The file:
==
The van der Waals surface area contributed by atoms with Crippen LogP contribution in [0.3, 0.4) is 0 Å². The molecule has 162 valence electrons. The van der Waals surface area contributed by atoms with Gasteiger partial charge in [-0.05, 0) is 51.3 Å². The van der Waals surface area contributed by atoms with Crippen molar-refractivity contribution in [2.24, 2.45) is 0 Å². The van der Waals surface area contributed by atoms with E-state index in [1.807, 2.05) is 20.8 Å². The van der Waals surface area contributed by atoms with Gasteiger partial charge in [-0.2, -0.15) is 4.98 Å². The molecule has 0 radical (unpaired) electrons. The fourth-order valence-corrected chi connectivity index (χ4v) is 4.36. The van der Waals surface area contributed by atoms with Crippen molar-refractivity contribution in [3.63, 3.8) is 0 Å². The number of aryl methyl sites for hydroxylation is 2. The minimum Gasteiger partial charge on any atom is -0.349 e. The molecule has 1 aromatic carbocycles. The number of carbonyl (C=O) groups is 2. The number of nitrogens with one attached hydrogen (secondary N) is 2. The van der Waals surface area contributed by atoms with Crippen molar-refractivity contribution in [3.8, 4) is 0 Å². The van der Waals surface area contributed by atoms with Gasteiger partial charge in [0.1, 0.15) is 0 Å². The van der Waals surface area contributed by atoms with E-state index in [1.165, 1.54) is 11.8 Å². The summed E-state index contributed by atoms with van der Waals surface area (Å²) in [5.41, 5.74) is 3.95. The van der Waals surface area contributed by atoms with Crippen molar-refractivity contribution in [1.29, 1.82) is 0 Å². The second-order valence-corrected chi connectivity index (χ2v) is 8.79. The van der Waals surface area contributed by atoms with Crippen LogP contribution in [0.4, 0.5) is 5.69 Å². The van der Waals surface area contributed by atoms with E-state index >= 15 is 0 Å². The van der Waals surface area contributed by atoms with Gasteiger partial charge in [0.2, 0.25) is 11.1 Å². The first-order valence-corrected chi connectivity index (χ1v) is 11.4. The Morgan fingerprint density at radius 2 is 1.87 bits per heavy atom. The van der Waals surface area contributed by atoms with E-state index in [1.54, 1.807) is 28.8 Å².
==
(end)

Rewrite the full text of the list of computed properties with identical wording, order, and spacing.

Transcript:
The van der Waals surface area contributed by atoms with Crippen LogP contribution in [0.3, 0.4) is 0 Å². The molecule has 162 valence electrons. The van der Waals surface area contributed by atoms with Gasteiger partial charge in [-0.05, 0) is 51.3 Å². The van der Waals surface area contributed by atoms with Crippen molar-refractivity contribution in [2.24, 2.45) is 0 Å². The van der Waals surface area contributed by atoms with E-state index in [1.807, 2.05) is 20.8 Å². The van der Waals surface area contributed by atoms with Gasteiger partial charge in [-0.2, -0.15) is 4.98 Å². The molecule has 0 radical (unpaired) electrons. The fourth-order valence-corrected chi connectivity index (χ4v) is 4.36. The van der Waals surface area contributed by atoms with Crippen molar-refractivity contribution in [3.63, 3.8) is 0 Å². The number of aryl methyl sites for hydroxylation is 2. The minimum Gasteiger partial charge on any atom is -0.349 e. The molecule has 1 aromatic carbocycles. The number of carbonyl (C=O) groups is 2. The number of nitrogens with one attached hydrogen (secondary N) is 2. The van der Waals surface area contributed by atoms with Crippen molar-refractivity contribution in [3.8, 4) is 0 Å². The van der Waals surface area contributed by atoms with Gasteiger partial charge in [0.1, 0.15) is 0 Å². The van der Waals surface area contributed by atoms with E-state index in [1.165, 1.54) is 11.8 Å². The summed E-state index contributed by atoms with van der Waals surface area (Å²) in [5.41, 5.74) is 3.95. The van der Waals surface area contributed by atoms with Crippen molar-refractivity contribution in [1.29, 1.82) is 0 Å². The second-order valence-corrected chi connectivity index (χ2v) is 8.79. The van der Waals surface area contributed by atoms with Crippen LogP contribution in [0.4, 0.5) is 5.69 Å². The van der Waals surface area contributed by atoms with E-state index >= 15 is 0 Å². The van der Waals surface area contributed by atoms with Gasteiger partial charge in [0.2, 0.25) is 11.1 Å². The first-order valence-corrected chi connectivity index (χ1v) is 11.4. The Morgan fingerprint density at radius 2 is 1.87 bits per heavy atom. The van der Waals surface area contributed by atoms with E-state index in [1.54, 1.807) is 28.8 Å².